You’ll then need to go to “General Settings” and input your sales tax and shipping rules. You can set tax rates based on the state you sell in, and set the shipping rates based on a table or rules, or based on the carrier that you’re using to deliver products to your customers.

Once finished, you’re going to need to go to “Settings” and then “AdWords” and link your Merchant Center to your AdWords account using the 10-digit AdWords ID you’ll be given.

Google AdWords Setup

Inside of your AdWords dashboard, you’re going to want to build a new campaign. Click the “Campaigns” tab, and then click +Campaign on the next page. In the dropdown menu, select “Shopping”.

Now, you’re going to want to give your campaign a name that makes it easy to remember at first glance. Then, choose your country and choose the priority of your campaign.

You’re going to want to disable the Google Search Network checkbox when you’re just getting started, because it includes many different advertising networks like AOL, YouTube, and Google Maps, which aren’t relevant to selling eCommerce products.

Then, you’ll need to set your default bid, your daily budget, and the delivery method of your ads.

In general, it’s recommended to keep your bid within the default bid, but most people can set the range somewhere between $.10 and $1.00, depending on your profit margin and your average conversion ratio. Figure out how many clicks it takes to make a sale and base your bidding off that number.

Your daily budget should be relative to your profit margin. If you turn over $35 for each sale, set your daily budget at $35 to ensure you generate enough data to base your decisions off of.

Google Analytics Setup

Once you’ve set your campaign criteria, you’re going to need to link your Analytics account and build your conversion tracking.

There are two ways to do this. You can generate an AdWords tracking code or you can setup conversions directly in your Analytics dashboard. The end goal is to have your Analytics data inside your AdWords dashboard, and your AdWords data inside your Analytics dashboard.

To link your accounts, you’ll need to click on the Gear icon in the top right of your Merchant Center dashboard, and then click on Account Settings.

Next, click on Linked Accounts, and then click Google Analytics. Follow the instructions you’re given and your AdWords and Analytics accounts will be linked together, and you’ll start collecting data from both.

Build Your Product Feed

There’s 2 different ways you can create your product feed. You can either use a service to do it, like DataFeedWatch or you can build a spreadsheet by following Google’s Guidelines.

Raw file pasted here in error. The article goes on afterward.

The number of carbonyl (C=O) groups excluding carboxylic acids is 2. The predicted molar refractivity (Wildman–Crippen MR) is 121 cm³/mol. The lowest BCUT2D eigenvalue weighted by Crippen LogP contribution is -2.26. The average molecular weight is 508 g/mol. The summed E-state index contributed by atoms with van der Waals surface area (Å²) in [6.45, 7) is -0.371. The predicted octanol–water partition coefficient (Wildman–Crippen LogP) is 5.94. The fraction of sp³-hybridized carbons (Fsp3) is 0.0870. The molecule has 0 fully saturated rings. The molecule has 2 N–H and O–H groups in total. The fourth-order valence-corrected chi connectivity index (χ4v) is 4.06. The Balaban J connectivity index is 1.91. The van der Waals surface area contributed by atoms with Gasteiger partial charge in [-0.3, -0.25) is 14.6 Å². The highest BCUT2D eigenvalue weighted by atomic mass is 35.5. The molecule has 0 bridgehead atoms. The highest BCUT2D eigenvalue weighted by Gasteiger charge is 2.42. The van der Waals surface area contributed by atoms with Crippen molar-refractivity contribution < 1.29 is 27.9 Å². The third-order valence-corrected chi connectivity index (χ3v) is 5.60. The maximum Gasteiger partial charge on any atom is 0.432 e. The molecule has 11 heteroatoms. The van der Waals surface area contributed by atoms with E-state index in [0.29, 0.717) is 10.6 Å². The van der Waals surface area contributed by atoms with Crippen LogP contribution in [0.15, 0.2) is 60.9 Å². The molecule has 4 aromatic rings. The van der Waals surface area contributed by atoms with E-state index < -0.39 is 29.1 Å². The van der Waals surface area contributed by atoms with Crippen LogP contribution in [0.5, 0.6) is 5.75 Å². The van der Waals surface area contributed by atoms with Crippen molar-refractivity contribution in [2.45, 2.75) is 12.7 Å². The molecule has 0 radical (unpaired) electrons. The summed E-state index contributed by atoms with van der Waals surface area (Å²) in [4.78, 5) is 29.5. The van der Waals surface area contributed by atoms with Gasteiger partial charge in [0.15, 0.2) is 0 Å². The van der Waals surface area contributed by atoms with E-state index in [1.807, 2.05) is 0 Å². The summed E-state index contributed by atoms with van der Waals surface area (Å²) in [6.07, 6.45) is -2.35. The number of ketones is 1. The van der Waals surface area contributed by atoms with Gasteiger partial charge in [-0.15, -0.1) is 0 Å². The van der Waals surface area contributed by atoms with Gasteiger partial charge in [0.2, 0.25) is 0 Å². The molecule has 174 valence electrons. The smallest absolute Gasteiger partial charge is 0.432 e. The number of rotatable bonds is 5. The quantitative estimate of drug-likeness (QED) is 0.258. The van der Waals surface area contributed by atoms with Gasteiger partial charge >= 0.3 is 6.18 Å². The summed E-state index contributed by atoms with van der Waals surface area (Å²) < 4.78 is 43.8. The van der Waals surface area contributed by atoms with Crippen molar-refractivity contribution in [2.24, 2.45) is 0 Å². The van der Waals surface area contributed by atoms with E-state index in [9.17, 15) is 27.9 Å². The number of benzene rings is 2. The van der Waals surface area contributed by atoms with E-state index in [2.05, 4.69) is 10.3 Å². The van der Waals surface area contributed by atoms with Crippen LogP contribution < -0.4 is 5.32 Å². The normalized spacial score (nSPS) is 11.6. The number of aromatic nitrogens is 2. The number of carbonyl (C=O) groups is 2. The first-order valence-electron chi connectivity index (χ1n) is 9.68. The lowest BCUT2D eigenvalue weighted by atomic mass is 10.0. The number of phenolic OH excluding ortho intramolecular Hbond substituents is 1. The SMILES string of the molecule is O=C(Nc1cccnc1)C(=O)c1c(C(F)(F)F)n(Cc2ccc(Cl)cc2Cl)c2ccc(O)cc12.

Even if you’re automating the process with a service, you’re still going to have to put good data into the service so you get good data back out. If you’re build a spreadsheet, take your time or your feed could be rejected or cost you more money in expensive clicks.

You’ll need to enter data for each of the categories below, in order from most important to least important. Get this part right, and your feed will load flawlessly and you’ll save money.

Product Title

Your product title needs to be both accurate and descriptive. This is the most important aspect of your feed because, like SEO, Google will use your product titles to determine what you should be showing up for.

Make sure that you include your top keywords along with the name of the product. You’ll also want to include any color, brand, gender, or size differences that will help you show up for more specific searches.

Put the most important information -- aka, your keywords -- at the front of your title, along with the model of the product, if applicable.

Keep in mind, Google has a 150 character limit that you’ll need to stick to. They will cut off additional characters.

Product Description

Your product descriptions are another critical part of your feed and, while they’re not a requirement, will help increase your sales if you take your time while writing them. Google uses this as backup to help figure out what you should be ranking for.

Product Description

You’re going to want to accurately describe your products as concisely as possible, while including any other keywords that you’re going to want to rank for. Like your product titles, you will want to put your most important information towards the front of your description.

Product Category

The Google Shopping network currently has more than 6,000 different categories, so you will need to figure out the taxonomy that they use and then find the category you believe your products should be featured in.

You can only choose one category, so make sure you choose wisely. Get as close as you can to the perfect niche category and then let your Product Type take over.

If Google doesn’t have a super-specific category for your products, your Product Type will help them figure out where your products should be featured.

Product Type

If you weren’t able to find a specific category for the types of products you’re selling, the Product Type will help Google figure out where they should be showing your products.

The Product Type isn’t necessarily a required part of your feed, but it’s another place you can help Google learn more about your products and potentially lower your cost per click.

You’ll want to use your site’s category breadcrumbs to build the Product Type and be as descriptive as possible. The more data you give Google, the easier it is for them to figure out what your products are.

Product Image

The Product Image you use is just as important as the title, but not necessarily in the same way. Product Images are going to be what grabs your visitor’s attention and keeps it.